Thursday, April 23, 2009 by Dave Blum

A few days ago, I mentioned a splendid little book by Hyler Bracey, Ph.D., called “Building Trust–How to Get It!  How to Keep It!”.  What I like about the book is that Bracey spells out the five elements of building trust in a *very* easy-to-understand, easy-to-remember model, with a nifty mnemonic.    Here’s what it looks like:


T–Be Transparent
R–Be Responsive
U–Use Caring
S–Be Sincere
T–Be Trustworthy

It sounds simple, right?  And yet, how many managers or team leaders do you know who actively practive these five qualities?

T–Be Transparent refers to your ability to make yourself “readable” and vulnerable.  In other words, when people talk about you, do they say, “Boy, with you, I always know it’s ‘what you see is what you get.'”?  Can people easily read your feelings, thoughts, emotions and intentions?

R–Be Responsive refers to your willingness to give and receive feedback honestly, consciously and with care. In other words, when people talk about you, do they say, “I can bring anything to you, even anger and frustration, and you’ll treat it with respect and honor.”?

U–Use Caring refers to your capacity to deal with people in such a way that they know you truly care about them and their welfare.  In other words, do people say, “You really make an effort to hear and understand me, to tell me the truth with compassion, to acknowledge my potential, and to look for my positive intentions.”?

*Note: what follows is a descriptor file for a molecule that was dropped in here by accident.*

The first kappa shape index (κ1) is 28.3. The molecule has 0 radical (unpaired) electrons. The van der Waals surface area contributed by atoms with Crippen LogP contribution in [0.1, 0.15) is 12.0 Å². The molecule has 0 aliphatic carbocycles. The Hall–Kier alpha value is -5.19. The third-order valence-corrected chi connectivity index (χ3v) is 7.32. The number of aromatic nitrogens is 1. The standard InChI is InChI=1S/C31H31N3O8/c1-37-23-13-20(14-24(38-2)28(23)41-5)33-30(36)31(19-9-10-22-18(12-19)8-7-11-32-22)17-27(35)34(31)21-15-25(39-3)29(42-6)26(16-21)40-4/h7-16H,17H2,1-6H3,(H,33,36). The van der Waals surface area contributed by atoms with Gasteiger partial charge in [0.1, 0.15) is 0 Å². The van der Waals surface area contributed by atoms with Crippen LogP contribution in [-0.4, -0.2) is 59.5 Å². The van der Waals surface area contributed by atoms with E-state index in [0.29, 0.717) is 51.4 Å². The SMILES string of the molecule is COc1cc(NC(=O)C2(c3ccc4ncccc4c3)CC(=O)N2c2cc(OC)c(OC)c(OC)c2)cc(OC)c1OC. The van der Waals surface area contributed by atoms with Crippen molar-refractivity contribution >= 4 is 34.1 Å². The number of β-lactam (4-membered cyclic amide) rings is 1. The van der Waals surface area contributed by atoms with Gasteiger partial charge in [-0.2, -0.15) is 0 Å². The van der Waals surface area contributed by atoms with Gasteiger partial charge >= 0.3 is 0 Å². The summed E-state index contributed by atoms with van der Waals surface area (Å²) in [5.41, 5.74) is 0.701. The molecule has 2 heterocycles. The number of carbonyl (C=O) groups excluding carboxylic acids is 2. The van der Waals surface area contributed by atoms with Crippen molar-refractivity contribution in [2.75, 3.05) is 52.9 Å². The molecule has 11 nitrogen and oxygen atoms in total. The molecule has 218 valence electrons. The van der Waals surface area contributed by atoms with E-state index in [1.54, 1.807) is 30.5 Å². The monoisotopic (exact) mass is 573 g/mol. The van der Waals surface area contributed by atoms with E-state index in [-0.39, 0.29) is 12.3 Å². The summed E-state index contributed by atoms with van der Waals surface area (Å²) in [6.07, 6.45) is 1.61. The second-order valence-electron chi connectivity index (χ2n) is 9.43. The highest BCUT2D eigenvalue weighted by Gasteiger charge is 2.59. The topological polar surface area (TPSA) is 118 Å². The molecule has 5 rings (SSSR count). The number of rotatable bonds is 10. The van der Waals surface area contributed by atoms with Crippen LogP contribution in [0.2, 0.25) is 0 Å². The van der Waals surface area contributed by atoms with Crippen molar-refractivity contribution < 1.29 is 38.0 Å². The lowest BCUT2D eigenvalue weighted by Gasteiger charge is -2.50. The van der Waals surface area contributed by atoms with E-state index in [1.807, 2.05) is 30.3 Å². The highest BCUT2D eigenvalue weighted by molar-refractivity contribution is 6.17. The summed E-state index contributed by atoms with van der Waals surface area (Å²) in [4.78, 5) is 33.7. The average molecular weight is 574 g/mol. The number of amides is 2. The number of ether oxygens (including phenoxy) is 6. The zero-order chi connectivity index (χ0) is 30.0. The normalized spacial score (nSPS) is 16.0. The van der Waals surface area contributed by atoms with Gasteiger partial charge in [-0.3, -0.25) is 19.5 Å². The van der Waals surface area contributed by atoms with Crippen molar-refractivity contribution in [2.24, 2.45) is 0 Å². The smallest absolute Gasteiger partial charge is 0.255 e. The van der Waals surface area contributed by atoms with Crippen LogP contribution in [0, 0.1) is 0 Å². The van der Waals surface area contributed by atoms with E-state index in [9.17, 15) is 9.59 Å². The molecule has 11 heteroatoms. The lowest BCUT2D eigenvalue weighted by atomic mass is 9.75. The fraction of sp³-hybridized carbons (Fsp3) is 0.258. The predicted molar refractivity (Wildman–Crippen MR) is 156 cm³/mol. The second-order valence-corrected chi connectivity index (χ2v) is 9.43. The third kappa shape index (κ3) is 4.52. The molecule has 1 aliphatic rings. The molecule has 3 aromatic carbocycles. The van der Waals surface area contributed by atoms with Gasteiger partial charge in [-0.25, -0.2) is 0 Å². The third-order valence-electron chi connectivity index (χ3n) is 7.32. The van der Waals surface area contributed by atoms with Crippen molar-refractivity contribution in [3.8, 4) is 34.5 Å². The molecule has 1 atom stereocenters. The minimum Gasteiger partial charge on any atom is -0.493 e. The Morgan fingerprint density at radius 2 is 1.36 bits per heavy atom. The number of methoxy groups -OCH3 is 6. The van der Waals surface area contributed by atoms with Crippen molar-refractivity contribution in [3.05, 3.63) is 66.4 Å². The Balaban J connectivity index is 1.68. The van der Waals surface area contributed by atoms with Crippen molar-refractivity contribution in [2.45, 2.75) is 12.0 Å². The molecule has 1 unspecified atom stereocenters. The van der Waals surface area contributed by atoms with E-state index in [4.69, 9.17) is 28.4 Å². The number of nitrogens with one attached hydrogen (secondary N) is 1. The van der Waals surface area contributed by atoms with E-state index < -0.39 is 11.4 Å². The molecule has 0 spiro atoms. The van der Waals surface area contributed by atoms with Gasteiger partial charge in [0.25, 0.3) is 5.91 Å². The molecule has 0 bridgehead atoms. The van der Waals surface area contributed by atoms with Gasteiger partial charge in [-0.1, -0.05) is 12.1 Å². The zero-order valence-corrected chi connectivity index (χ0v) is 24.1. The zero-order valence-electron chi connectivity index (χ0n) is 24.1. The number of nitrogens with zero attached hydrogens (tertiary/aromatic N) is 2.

S–Be Sincere refers to your skills at acting without deceit or pretense. In other words, do people say, “Your actions always match your words, and you really avoid lying and gossiping.”?

T–Be Trustworthy goes one step beyond Sincerity and refers to your acceptance of the consequences of your words and actions.  It’s about being true to your word.  In other words, do people say, “You only make agreements you intend to keep, you give early notice if a promise must be broken, and you clean up broken agreements.”?

Bracey breaks down each of the five categories above with numerous examples and case studies.  Definitely NOT an academic tome, the book is a bit light on stats, charts and footnotes–something I found kind of refreshing. I suspect his theories are mostly anecdotal. Still, they have the ring of truth, as applicable for corporate scavenger hunts and team building exercises as they are for the boardroom and the workplace.  Check it out.